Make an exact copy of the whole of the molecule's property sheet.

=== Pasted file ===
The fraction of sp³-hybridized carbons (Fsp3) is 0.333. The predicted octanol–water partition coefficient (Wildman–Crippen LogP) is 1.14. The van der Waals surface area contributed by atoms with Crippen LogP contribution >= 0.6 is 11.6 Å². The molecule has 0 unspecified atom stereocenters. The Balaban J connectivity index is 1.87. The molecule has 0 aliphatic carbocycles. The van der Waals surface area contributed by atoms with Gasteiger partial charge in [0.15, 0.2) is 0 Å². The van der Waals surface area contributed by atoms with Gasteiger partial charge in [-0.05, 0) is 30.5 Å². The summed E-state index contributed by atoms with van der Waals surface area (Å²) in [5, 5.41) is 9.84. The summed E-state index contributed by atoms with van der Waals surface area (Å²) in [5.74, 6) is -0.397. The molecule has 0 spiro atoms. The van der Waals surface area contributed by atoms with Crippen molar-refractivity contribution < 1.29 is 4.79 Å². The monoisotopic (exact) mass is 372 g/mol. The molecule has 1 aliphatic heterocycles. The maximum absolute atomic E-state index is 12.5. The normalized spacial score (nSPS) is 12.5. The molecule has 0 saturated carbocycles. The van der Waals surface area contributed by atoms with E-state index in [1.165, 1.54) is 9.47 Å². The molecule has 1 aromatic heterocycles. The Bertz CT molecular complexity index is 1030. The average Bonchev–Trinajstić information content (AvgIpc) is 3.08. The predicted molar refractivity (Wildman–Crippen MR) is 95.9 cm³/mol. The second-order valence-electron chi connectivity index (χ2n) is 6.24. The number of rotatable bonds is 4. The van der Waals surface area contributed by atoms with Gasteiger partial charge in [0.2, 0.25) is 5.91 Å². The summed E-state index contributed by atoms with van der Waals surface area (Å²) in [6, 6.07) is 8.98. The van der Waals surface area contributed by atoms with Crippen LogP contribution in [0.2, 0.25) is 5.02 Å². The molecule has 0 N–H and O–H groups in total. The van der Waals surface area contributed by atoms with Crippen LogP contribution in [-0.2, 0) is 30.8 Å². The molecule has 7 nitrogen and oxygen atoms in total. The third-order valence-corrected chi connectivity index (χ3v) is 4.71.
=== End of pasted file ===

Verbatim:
The fraction of sp³-hybridized carbons (Fsp3) is 0.333. The predicted octanol–water partition coefficient (Wildman–Crippen LogP) is 1.14. The van der Waals surface area contributed by atoms with Crippen LogP contribution >= 0.6 is 11.6 Å². The molecule has 0 unspecified atom stereocenters. The Balaban J connectivity index is 1.87. The molecule has 0 aliphatic carbocycles. The van der Waals surface area contributed by atoms with Gasteiger partial charge in [0.15, 0.2) is 0 Å². The van der Waals surface area contributed by atoms with Gasteiger partial charge in [-0.05, 0) is 30.5 Å². The summed E-state index contributed by atoms with van der Waals surface area (Å²) in [5, 5.41) is 9.84. The summed E-state index contributed by atoms with van der Waals surface area (Å²) in [5.74, 6) is -0.397. The molecule has 0 spiro atoms. The van der Waals surface area contributed by atoms with Crippen molar-refractivity contribution < 1.29 is 4.79 Å². The monoisotopic (exact) mass is 372 g/mol. The molecule has 1 aliphatic heterocycles. The maximum absolute atomic E-state index is 12.5. The normalized spacial score (nSPS) is 12.5. The molecule has 0 saturated carbocycles. The van der Waals surface area contributed by atoms with E-state index in [1.165, 1.54) is 9.47 Å². The molecule has 1 aromatic heterocycles. The Bertz CT molecular complexity index is 1030. The average Bonchev–Trinajstić information content (AvgIpc) is 3.08. The predicted molar refractivity (Wildman–Crippen MR) is 95.9 cm³/mol. The second-order valence-electron chi connectivity index (χ2n) is 6.24. The number of rotatable bonds is 4. The van der Waals surface area contributed by atoms with Gasteiger partial charge in [0.2, 0.25) is 5.91 Å². The summed E-state index contributed by atoms with van der Waals surface area (Å²) in [6, 6.07) is 8.98. The van der Waals surface area contributed by atoms with Crippen LogP contribution in [0.2, 0.25) is 5.02 Å². The molecule has 0 N–H and O–H groups in total. The van der Waals surface area contributed by atoms with Crippen LogP contribution in [-0.2, 0) is 30.8 Å². The molecule has 7 nitrogen and oxygen atoms in total. The third-order valence-corrected chi connectivity index (χ3v) is 4.71.